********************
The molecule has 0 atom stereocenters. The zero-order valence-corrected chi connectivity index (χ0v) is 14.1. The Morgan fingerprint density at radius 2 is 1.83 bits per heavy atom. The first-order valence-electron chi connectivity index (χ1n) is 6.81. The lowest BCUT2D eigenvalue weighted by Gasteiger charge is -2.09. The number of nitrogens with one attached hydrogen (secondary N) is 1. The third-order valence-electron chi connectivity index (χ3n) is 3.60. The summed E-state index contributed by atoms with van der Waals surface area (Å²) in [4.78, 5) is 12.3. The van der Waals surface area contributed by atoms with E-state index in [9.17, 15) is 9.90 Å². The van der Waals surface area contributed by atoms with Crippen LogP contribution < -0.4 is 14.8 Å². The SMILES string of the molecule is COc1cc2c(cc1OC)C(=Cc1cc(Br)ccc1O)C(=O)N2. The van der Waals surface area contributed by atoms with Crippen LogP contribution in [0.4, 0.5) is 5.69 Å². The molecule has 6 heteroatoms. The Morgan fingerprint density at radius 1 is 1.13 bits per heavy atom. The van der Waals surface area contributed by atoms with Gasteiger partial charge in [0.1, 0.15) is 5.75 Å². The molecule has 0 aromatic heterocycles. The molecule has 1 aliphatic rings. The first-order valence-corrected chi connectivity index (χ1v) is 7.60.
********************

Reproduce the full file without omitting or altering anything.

The molecule has 0 atom stereocenters. The zero-order valence-corrected chi connectivity index (χ0v) is 14.1. The Morgan fingerprint density at radius 2 is 1.83 bits per heavy atom. The first-order valence-electron chi connectivity index (χ1n) is 6.81. The lowest BCUT2D eigenvalue weighted by Gasteiger charge is -2.09. The number of nitrogens with one attached hydrogen (secondary N) is 1. The third-order valence-electron chi connectivity index (χ3n) is 3.60. The summed E-state index contributed by atoms with van der Waals surface area (Å²) in [4.78, 5) is 12.3. The van der Waals surface area contributed by atoms with E-state index in [9.17, 15) is 9.90 Å². The van der Waals surface area contributed by atoms with Crippen LogP contribution < -0.4 is 14.8 Å². The SMILES string of the molecule is COc1cc2c(cc1OC)C(=Cc1cc(Br)ccc1O)C(=O)N2. The van der Waals surface area contributed by atoms with Crippen LogP contribution in [0.4, 0.5) is 5.69 Å². The molecule has 6 heteroatoms. The Morgan fingerprint density at radius 1 is 1.13 bits per heavy atom. The van der Waals surface area contributed by atoms with Gasteiger partial charge in [0.1, 0.15) is 5.75 Å². The molecule has 0 aromatic heterocycles. The molecule has 1 aliphatic rings. The first-order valence-corrected chi connectivity index (χ1v) is 7.60.